Words seem to carry far more weight than facts among those liberals who argue as if rent control laws actually control rents and gun control laws actually control guns.
It does no good to point out to them that the two American cities where rent control laws have existed longest and strongest -- New York and San Francisco -- are also the two cities with the highest average rents.
Nor does it make a dent on them when you point out evidence, from both sides of the Atlantic, that tightening gun control laws does not reduce gun crimes, including murder. It is not uncommon for gun crimes to rise when gun control laws are tightened. Apparently armed criminals prefer unarmed victims.
Minimum wage laws are another issue where the words seem to carry great weight, leading to the fact-free assumption that such laws will cause wages to rise to the legally specified minimum. Various studies going back for decades indicate that minimum wage laws create unemployment, especially among the younger, less experienced and less skilled workers.
When you are unemployed, your wages are zero, regardless of what the minimum wage law specifies.
Having followed the controversies over minimum wage laws for more than half a century, I am always amazed at how many ways there are to evade the obvious.
A discredited argument that first appeared back in 1946 recently surfaced again in a televised discussion of minimum wages. A recent survey of employers asked if they would fire workers if the minimum wage were raised. Two-thirds of the employers said that they would not. That was good enough for a minimum wage advocate.
Unfortunately, the consequences of minimum wage laws cannot be predicted on the basis of employers' statements of their intentions. Nor can the consequences of a minimum wage law be determined, even after the fact, by polling employers on what they did.
The problem with polls, in dealing with an empirical question like this, is that you can only poll survivors.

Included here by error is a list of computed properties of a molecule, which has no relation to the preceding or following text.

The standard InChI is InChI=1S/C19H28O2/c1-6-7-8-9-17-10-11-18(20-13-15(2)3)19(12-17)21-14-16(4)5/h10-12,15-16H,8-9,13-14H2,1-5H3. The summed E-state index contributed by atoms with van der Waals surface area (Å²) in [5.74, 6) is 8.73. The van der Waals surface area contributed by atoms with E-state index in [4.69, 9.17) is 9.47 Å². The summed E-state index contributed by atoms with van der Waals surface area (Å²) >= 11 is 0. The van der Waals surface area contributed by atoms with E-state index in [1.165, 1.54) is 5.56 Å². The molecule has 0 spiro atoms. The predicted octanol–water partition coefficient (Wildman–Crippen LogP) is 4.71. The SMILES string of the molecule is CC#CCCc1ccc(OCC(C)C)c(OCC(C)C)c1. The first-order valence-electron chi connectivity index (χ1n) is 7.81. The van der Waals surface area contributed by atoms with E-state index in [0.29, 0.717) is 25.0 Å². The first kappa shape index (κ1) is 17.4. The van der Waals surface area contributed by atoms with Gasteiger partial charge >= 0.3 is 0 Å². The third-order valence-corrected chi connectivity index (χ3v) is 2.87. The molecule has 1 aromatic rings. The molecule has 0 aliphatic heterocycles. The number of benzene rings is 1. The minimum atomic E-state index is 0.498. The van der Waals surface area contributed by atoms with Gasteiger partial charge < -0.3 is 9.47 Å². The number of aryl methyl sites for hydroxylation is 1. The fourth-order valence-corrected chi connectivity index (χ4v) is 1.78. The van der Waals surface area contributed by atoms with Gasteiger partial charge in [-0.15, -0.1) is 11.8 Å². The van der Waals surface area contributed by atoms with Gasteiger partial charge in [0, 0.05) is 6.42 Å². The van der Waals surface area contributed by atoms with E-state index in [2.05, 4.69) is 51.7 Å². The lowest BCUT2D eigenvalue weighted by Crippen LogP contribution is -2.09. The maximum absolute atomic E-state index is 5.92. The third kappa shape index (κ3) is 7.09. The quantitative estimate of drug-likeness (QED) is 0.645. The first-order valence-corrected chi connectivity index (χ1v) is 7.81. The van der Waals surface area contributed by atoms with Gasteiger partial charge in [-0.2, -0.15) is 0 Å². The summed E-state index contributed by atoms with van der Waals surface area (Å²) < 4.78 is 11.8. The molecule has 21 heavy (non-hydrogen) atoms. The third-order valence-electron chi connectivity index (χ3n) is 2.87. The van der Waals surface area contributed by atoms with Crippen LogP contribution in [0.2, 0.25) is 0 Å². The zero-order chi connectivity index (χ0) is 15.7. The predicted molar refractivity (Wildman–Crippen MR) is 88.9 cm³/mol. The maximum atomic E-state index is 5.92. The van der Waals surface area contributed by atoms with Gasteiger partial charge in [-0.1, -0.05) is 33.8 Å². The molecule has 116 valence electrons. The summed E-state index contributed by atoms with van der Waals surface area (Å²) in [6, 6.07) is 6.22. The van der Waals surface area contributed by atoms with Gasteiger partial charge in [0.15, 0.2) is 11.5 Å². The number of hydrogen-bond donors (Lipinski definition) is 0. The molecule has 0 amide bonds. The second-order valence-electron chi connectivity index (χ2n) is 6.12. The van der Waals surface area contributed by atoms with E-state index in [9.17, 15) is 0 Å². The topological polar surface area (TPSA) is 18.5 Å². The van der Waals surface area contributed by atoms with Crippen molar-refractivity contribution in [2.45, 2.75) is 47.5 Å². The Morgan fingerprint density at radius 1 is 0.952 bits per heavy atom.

Every surviving business in an industry might have as many employees as it had before a minimum wage increase -- and yet, if the additional labor costs led to fewer businesses surviving, there could still be a reduction in industry employment, despite what the poll results were from survivors.
There are many other complications that make an empirical study of the effects of minimum wages much more difficult than it might seem.
Since employment varies for many reasons other than a minimum wage law, at any given time the effects of those other factors can outweigh the effects of minimum wage laws. In that case, employment could go up after a particular minimum wage increase -- even if it goes up less than it would have without the minimum wage increase.
Minimum wage advocates can seize upon statistics collected in particular odd circumstances to declare that they have now "refuted" the "myth" that minimum wages cause unemployment.
Yet, despite such anomalies, it is surely no coincidence that those few places in the industrial world which have had no minimum wage law, such as Switzerland and Singapore, have consistently had unemployment rates down around 3 percent. "The Economist" magazine once reported: "Switzerland's unemployment neared a five-year high of 3.9% in February."
It is surely no coincidence that, during the last administration in which there was no federal minimum wage -- the Calvin Coolidge administration -- unemployment ranged from a high of 4.2 percent to a low of 1.8 percent over its last four years.
It is surely no coincidence that, when the federal minimum wage law remained unchanged for 12 years while inflation rendered the law meaningless, the black teenage unemployment rate -- even during the recession year of 1949 -- was literally a fraction of what it has been throughout later years, as the minimum wage rate has been raised repeatedly to keep up with inflation.
When words trump facts, you can believe anything. And the liberal groupthink taught in our schools and colleges is the path of least resistance.
Thomas Sowell is a senior fellow at the Hoover Institution, Stanford University, Stanford, CA 94305. His website is www.tsowell.com